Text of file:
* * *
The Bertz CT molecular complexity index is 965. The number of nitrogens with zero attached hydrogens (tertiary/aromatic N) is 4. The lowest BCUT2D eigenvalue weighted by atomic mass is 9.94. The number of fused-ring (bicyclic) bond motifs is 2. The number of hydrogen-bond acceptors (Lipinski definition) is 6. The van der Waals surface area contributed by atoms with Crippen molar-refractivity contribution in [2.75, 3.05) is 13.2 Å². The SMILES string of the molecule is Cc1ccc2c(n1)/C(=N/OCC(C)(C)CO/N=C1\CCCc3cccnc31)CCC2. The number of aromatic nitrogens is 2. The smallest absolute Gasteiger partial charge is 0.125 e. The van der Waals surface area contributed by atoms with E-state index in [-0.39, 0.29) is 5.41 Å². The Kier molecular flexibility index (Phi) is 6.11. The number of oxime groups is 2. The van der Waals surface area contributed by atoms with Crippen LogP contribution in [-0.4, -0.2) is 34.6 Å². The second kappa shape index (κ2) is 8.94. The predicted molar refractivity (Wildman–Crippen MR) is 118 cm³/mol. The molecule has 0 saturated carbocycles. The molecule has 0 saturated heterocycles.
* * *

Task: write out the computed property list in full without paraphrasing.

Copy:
The Bertz CT molecular complexity index is 965. The number of nitrogens with zero attached hydrogens (tertiary/aromatic N) is 4. The lowest BCUT2D eigenvalue weighted by atomic mass is 9.94. The number of fused-ring (bicyclic) bond motifs is 2. The number of hydrogen-bond acceptors (Lipinski definition) is 6. The van der Waals surface area contributed by atoms with Crippen molar-refractivity contribution in [2.75, 3.05) is 13.2 Å². The SMILES string of the molecule is Cc1ccc2c(n1)/C(=N/OCC(C)(C)CO/N=C1\CCCc3cccnc31)CCC2. The number of aromatic nitrogens is 2. The smallest absolute Gasteiger partial charge is 0.125 e. The van der Waals surface area contributed by atoms with E-state index in [-0.39, 0.29) is 5.41 Å². The Kier molecular flexibility index (Phi) is 6.11. The number of oxime groups is 2. The van der Waals surface area contributed by atoms with Crippen LogP contribution in [-0.4, -0.2) is 34.6 Å². The second kappa shape index (κ2) is 8.94. The predicted molar refractivity (Wildman–Crippen MR) is 118 cm³/mol. The molecule has 0 saturated carbocycles. The molecule has 0 saturated heterocycles.